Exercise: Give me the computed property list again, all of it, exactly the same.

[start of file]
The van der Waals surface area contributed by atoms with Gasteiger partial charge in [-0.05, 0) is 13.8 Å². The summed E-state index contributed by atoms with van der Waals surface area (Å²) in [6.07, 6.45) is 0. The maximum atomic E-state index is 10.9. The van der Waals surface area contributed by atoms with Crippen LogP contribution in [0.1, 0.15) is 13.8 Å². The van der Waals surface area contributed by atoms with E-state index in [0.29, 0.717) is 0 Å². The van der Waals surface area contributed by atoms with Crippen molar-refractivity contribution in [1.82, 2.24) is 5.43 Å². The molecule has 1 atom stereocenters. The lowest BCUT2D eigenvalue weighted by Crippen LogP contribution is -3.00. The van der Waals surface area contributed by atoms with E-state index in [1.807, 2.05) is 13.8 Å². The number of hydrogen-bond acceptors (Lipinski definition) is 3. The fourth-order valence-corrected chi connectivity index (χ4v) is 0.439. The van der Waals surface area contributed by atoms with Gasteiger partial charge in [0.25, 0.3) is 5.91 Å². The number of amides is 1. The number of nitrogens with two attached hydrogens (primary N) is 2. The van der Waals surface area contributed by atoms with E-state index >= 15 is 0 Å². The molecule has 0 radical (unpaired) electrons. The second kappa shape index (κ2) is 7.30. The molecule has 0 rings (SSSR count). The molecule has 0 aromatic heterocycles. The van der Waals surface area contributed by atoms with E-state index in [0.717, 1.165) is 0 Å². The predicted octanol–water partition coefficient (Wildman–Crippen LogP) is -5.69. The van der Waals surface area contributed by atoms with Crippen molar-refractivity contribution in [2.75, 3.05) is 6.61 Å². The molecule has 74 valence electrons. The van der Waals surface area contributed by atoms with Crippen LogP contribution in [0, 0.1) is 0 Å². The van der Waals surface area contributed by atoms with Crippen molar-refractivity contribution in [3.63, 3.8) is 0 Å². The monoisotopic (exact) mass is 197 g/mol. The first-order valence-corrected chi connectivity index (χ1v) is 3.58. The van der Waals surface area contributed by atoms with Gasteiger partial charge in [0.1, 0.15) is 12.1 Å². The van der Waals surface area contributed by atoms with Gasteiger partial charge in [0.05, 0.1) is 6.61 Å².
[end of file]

The van der Waals surface area contributed by atoms with Gasteiger partial charge in [-0.05, 0) is 13.8 Å². The summed E-state index contributed by atoms with van der Waals surface area (Å²) in [6.07, 6.45) is 0. The maximum atomic E-state index is 10.9. The van der Waals surface area contributed by atoms with Crippen LogP contribution in [0.1, 0.15) is 13.8 Å². The van der Waals surface area contributed by atoms with E-state index in [0.29, 0.717) is 0 Å². The van der Waals surface area contributed by atoms with Crippen molar-refractivity contribution in [1.82, 2.24) is 5.43 Å². The molecule has 1 atom stereocenters. The lowest BCUT2D eigenvalue weighted by Crippen LogP contribution is -3.00. The van der Waals surface area contributed by atoms with E-state index in [1.807, 2.05) is 13.8 Å². The number of hydrogen-bond acceptors (Lipinski definition) is 3. The fourth-order valence-corrected chi connectivity index (χ4v) is 0.439. The van der Waals surface area contributed by atoms with Gasteiger partial charge in [0.25, 0.3) is 5.91 Å². The number of amides is 1. The number of nitrogens with two attached hydrogens (primary N) is 2. The van der Waals surface area contributed by atoms with E-state index >= 15 is 0 Å². The molecule has 0 radical (unpaired) electrons. The second kappa shape index (κ2) is 7.30. The molecule has 0 rings (SSSR count). The molecule has 0 aromatic heterocycles. The van der Waals surface area contributed by atoms with E-state index in [0.717, 1.165) is 0 Å². The predicted octanol–water partition coefficient (Wildman–Crippen LogP) is -5.69. The van der Waals surface area contributed by atoms with Crippen molar-refractivity contribution in [2.75, 3.05) is 6.61 Å². The molecule has 74 valence electrons. The van der Waals surface area contributed by atoms with Crippen LogP contribution in [0, 0.1) is 0 Å². The van der Waals surface area contributed by atoms with Crippen molar-refractivity contribution in [3.63, 3.8) is 0 Å². The monoisotopic (exact) mass is 197 g/mol. The first-order valence-corrected chi connectivity index (χ1v) is 3.58. The van der Waals surface area contributed by atoms with Gasteiger partial charge in [0.1, 0.15) is 12.1 Å². The van der Waals surface area contributed by atoms with Gasteiger partial charge in [0.05, 0.1) is 6.61 Å².